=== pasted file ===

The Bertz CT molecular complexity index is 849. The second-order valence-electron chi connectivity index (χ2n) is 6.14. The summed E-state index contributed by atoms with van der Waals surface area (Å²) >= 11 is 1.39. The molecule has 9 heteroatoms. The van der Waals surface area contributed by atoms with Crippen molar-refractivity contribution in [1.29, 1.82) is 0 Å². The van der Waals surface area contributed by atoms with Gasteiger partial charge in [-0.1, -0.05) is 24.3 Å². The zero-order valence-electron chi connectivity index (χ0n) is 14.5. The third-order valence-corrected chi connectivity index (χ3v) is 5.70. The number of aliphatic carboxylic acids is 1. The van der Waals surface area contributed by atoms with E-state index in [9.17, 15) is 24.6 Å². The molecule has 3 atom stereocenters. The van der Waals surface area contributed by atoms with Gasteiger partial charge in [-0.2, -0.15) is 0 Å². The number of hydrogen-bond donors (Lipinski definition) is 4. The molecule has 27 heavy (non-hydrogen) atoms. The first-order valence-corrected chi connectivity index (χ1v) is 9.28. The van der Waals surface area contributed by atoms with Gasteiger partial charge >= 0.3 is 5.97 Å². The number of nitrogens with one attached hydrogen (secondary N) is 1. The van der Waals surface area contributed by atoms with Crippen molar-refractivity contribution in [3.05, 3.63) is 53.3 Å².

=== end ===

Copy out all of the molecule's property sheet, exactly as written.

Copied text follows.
The Bertz CT molecular complexity index is 849. The second-order valence-electron chi connectivity index (χ2n) is 6.14. The summed E-state index contributed by atoms with van der Waals surface area (Å²) >= 11 is 1.39. The molecule has 9 heteroatoms. The van der Waals surface area contributed by atoms with Crippen molar-refractivity contribution in [1.29, 1.82) is 0 Å². The van der Waals surface area contributed by atoms with Gasteiger partial charge in [-0.1, -0.05) is 24.3 Å². The zero-order valence-electron chi connectivity index (χ0n) is 14.5. The third-order valence-corrected chi connectivity index (χ3v) is 5.70. The number of aliphatic carboxylic acids is 1. The van der Waals surface area contributed by atoms with E-state index in [9.17, 15) is 24.6 Å². The molecule has 3 atom stereocenters. The van der Waals surface area contributed by atoms with Gasteiger partial charge in [-0.2, -0.15) is 0 Å². The number of hydrogen-bond donors (Lipinski definition) is 4. The molecule has 27 heavy (non-hydrogen) atoms. The first-order valence-corrected chi connectivity index (χ1v) is 9.28. The van der Waals surface area contributed by atoms with Gasteiger partial charge >= 0.3 is 5.97 Å². The number of nitrogens with one attached hydrogen (secondary N) is 1. The van der Waals surface area contributed by atoms with Crippen molar-refractivity contribution in [3.05, 3.63) is 53.3 Å².